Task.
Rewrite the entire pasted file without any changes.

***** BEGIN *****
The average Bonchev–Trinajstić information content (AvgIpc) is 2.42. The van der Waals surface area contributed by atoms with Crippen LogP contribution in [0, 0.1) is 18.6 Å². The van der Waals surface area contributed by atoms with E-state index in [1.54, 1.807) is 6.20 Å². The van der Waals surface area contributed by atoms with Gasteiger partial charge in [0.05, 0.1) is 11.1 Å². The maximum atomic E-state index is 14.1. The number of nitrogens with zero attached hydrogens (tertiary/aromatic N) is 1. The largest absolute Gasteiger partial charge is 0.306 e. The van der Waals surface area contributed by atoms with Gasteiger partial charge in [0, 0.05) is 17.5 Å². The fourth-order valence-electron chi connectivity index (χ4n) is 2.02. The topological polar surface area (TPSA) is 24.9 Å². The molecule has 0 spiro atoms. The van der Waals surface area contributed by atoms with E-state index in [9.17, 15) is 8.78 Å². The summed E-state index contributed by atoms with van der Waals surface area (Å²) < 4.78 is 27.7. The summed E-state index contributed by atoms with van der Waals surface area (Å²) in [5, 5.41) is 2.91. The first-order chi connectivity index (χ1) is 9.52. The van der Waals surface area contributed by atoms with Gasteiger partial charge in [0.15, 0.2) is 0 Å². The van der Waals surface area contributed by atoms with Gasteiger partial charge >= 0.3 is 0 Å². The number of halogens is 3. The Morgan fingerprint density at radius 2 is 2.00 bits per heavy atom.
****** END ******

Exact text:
The average Bonchev–Trinajstić information content (AvgIpc) is 2.42. The van der Waals surface area contributed by atoms with Crippen LogP contribution in [0, 0.1) is 18.6 Å². The van der Waals surface area contributed by atoms with E-state index in [1.54, 1.807) is 6.20 Å². The van der Waals surface area contributed by atoms with Gasteiger partial charge in [0.05, 0.1) is 11.1 Å². The maximum atomic E-state index is 14.1. The number of nitrogens with zero attached hydrogens (tertiary/aromatic N) is 1. The largest absolute Gasteiger partial charge is 0.306 e. The van der Waals surface area contributed by atoms with Gasteiger partial charge in [0, 0.05) is 17.5 Å². The fourth-order valence-electron chi connectivity index (χ4n) is 2.02. The topological polar surface area (TPSA) is 24.9 Å². The molecule has 0 spiro atoms. The van der Waals surface area contributed by atoms with E-state index in [9.17, 15) is 8.78 Å². The summed E-state index contributed by atoms with van der Waals surface area (Å²) < 4.78 is 27.7. The summed E-state index contributed by atoms with van der Waals surface area (Å²) in [5, 5.41) is 2.91. The first-order chi connectivity index (χ1) is 9.52. The van der Waals surface area contributed by atoms with Gasteiger partial charge in [0.15, 0.2) is 0 Å². The van der Waals surface area contributed by atoms with Gasteiger partial charge >= 0.3 is 0 Å². The number of halogens is 3. The Morgan fingerprint density at radius 2 is 2.00 bits per heavy atom.